Native to Central America, these Philodendrons were discovered in nature growing over rocks in tropical forests. This species’ leaves grow in from its trunk as thin, blade-like stems with feathery leaves on top. If you are lucky enough to catch a Philodendron Warszewiczii (pronounced var-she-VICH-e-eye) in bloom, the flowers are a stunning white! Ever since discovery in 1855, the Philodendron Warszewiczii has been a well-enjoyed tropical plant that can still be difficult to come by and is swiftly becoming a popular addition to rare plant collections.
The famed Philodendron Warscewiczii ‘Aurea’ is highly sought after for it’s bright neon leaves that spread like a starburst. This is an avid climber, but the thick stem of this philodendron will support its foliage up to 3 – 4ft. before requiring a moss pole.
Watering: Water when top 2-3" of soil is dry until water drains from bottom of pot. Do not leave sitting in drainage.
Light Requirements: Bright, indirect light and can even tolerate direct, morning sun.
Humidity Needs: 50-70% is ideal. You can boost your Colorado dry air with pebble trays nearby and/or clustering with other humidity lovers.
Soil Preference: Requires a well-draining soil mix rich in organic matter that allows water retention but helps prevent root rot. A peat-based soil mix with additional perlite and/or orchid bark is ideal.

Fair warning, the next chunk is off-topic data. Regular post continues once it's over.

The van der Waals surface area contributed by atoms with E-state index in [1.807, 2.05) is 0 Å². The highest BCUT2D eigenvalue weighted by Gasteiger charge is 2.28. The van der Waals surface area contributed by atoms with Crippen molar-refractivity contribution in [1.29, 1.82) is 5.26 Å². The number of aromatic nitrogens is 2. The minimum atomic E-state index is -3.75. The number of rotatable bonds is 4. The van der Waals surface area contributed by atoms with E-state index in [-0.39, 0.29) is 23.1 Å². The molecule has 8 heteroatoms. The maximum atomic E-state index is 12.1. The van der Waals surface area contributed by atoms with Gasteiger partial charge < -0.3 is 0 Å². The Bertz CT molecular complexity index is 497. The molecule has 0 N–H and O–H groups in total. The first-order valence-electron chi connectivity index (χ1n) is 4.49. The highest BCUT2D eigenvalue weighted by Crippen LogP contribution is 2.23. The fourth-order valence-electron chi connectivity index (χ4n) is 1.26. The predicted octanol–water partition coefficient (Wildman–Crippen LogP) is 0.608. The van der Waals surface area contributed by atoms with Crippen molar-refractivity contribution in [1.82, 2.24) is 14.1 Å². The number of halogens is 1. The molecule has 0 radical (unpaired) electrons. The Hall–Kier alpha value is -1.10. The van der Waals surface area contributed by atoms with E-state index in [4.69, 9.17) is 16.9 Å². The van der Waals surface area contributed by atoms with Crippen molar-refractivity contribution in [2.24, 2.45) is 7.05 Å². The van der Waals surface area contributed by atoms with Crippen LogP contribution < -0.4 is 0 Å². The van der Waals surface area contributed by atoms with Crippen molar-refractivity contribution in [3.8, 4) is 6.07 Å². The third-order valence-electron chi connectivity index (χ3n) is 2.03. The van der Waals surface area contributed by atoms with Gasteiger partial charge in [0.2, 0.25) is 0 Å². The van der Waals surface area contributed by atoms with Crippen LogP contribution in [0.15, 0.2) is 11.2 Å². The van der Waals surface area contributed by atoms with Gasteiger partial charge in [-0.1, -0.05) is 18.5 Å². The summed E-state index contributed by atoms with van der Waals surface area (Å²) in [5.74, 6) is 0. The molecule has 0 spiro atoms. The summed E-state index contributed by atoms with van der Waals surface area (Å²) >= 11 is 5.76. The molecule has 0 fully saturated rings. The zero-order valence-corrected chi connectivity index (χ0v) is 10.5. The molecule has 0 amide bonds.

Fertilizing: Regularly apply a well-balanced fertilizer every 1-2 weeks during spring/summer months.
Repotting: Repot in early spring/summer when soil is too compact or there are exposed roots. Repot a minimum of every 2-3 years to ensure soil nutrients.
Pet Safe: No
Common Issues: Overwatering leading to root rot and underwatering are the most common issues for maintaining a healthy Philodendron. Yellowing/discolored leaves = overwatering, brown/crispy leaves = underwatering. Spider mites and mealy bugs are also common pests.
*Aurea leaves mature into the same highly fenestrated shape, but do not darken in color.
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